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He’s a lady’s man, a man’s man—and a wanted man, on the run in 1930s Europe…. Meet Blacky Lee, ruggedly handsome with a quick wit and a roguish charm. Think Clark Gable—with larceny in his heart and a price on his head. A price put there by the German Gestapo. But Blacky’s always got an angle, and this time it’s as audacious as they come. He’ll hide in plain sight, impersonating the crowned head of a Balkan kingdom. He’ll become The Iron Duke. Can he pull it off? Win the love of a country…and of a beautiful woman? All Blacky has to do is risk everything—and, for once in his life, find a way to do the right thing. Hubbard and Gable were fast friends and fellow adventurers. While Hubbard was writing for Columbia Pictures in 1937, the studio often called upon him to doctor scripts for Gable—giving him a unique knowledge of the man and inspiration for characters like Blacky Lee. “Filled with realistic sound effects…and a classic film noir atmosphere, this inspired and well-polished entertainment will immerse listeners.” —Publishers Weekly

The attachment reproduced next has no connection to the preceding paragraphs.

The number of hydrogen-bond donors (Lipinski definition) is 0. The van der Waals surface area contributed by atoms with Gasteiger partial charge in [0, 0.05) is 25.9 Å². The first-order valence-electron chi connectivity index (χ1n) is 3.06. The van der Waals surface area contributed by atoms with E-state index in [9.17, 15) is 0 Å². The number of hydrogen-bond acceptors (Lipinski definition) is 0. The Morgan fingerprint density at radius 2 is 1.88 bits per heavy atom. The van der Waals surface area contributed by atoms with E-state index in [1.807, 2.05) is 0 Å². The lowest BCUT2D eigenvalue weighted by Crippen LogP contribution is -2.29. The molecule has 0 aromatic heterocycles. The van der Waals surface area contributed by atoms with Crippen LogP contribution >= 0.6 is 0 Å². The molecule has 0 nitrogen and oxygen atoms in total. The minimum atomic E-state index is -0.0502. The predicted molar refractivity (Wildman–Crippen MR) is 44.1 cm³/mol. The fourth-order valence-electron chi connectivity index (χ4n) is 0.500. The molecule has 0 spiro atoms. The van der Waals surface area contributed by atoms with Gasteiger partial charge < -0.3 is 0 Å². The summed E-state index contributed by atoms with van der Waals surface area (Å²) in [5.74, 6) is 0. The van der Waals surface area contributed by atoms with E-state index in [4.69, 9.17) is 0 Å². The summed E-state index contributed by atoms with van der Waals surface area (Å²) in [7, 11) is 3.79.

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They call him Suicide, Smoke or simply Sudden Death. His name is Kit Gordon, and from the banks of the Mississippi to the shores of the Pacific, he is King of the Gunmen. As tall and lean and tough as a young John Wayne, Kit’s about to discover that sometimes it takes more than a quick draw and a sure aim to stand up like a man. Falsely accused of murder and one step ahead of a lynch mob, Kit escapes to the next county over-and a whole new identity. He changes his name and his whole outlook, teaming up with a lawman out to bring the rule of law to this untamed corner of Arizona. But the two men are soon drawn into the middle of a bloody feud between cattle ranchers and sheepherders. Before it’s over, the battle will lead Kit to a moment of truth . . . or a lifetime of lies. He’ll have to take a stand and reveal that he’s a wanted man-or turn tail and run for his life, never looking back. Born and raised in the twilight of the Old West-from Nebraska plain to the mountains of Montana-L. Ron Hubbard grew up in the company of real cowboys and rugged frontiersmen, even becoming a blood brother to a Blackfoot medicine man. His firsthand knowledge allowed him to instill a grit and authenticity into his stories that made him one of the leading writers of Westerns, publishing a total of 34 of them by the 1950s. Also includes the western adventure The No-Gun Gunhawk, the story of a legendary gunslinger’s son who swears never to take up a gun-until he is forced to break his vow when it becomes a matter of life and death.